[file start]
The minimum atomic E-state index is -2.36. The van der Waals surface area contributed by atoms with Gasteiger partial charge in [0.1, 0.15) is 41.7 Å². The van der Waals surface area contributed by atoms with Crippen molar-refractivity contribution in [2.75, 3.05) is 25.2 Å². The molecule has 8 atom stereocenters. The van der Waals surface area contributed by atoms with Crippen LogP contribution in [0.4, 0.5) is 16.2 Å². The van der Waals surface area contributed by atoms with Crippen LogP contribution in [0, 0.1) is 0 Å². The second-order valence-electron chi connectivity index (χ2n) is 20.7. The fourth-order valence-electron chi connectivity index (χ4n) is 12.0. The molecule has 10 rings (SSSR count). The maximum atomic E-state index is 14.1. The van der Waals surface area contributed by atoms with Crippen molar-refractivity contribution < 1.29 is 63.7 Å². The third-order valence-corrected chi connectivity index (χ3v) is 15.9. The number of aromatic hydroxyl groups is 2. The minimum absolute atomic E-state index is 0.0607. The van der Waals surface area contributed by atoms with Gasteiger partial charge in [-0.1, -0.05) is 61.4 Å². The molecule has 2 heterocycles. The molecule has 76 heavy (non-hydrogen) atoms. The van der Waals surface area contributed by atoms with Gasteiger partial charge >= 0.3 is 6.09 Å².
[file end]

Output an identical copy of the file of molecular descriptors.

The minimum atomic E-state index is -2.36. The van der Waals surface area contributed by atoms with Gasteiger partial charge in [0.1, 0.15) is 41.7 Å². The van der Waals surface area contributed by atoms with Crippen molar-refractivity contribution in [2.75, 3.05) is 25.2 Å². The molecule has 8 atom stereocenters. The van der Waals surface area contributed by atoms with Crippen LogP contribution in [0.4, 0.5) is 16.2 Å². The van der Waals surface area contributed by atoms with Crippen LogP contribution in [0, 0.1) is 0 Å². The second-order valence-electron chi connectivity index (χ2n) is 20.7. The fourth-order valence-electron chi connectivity index (χ4n) is 12.0. The molecule has 10 rings (SSSR count). The maximum atomic E-state index is 14.1. The van der Waals surface area contributed by atoms with Crippen molar-refractivity contribution < 1.29 is 63.7 Å². The third-order valence-corrected chi connectivity index (χ3v) is 15.9. The number of aromatic hydroxyl groups is 2. The minimum absolute atomic E-state index is 0.0607. The van der Waals surface area contributed by atoms with Gasteiger partial charge in [-0.1, -0.05) is 61.4 Å². The molecule has 2 heterocycles. The molecule has 76 heavy (non-hydrogen) atoms. The van der Waals surface area contributed by atoms with Gasteiger partial charge >= 0.3 is 6.09 Å².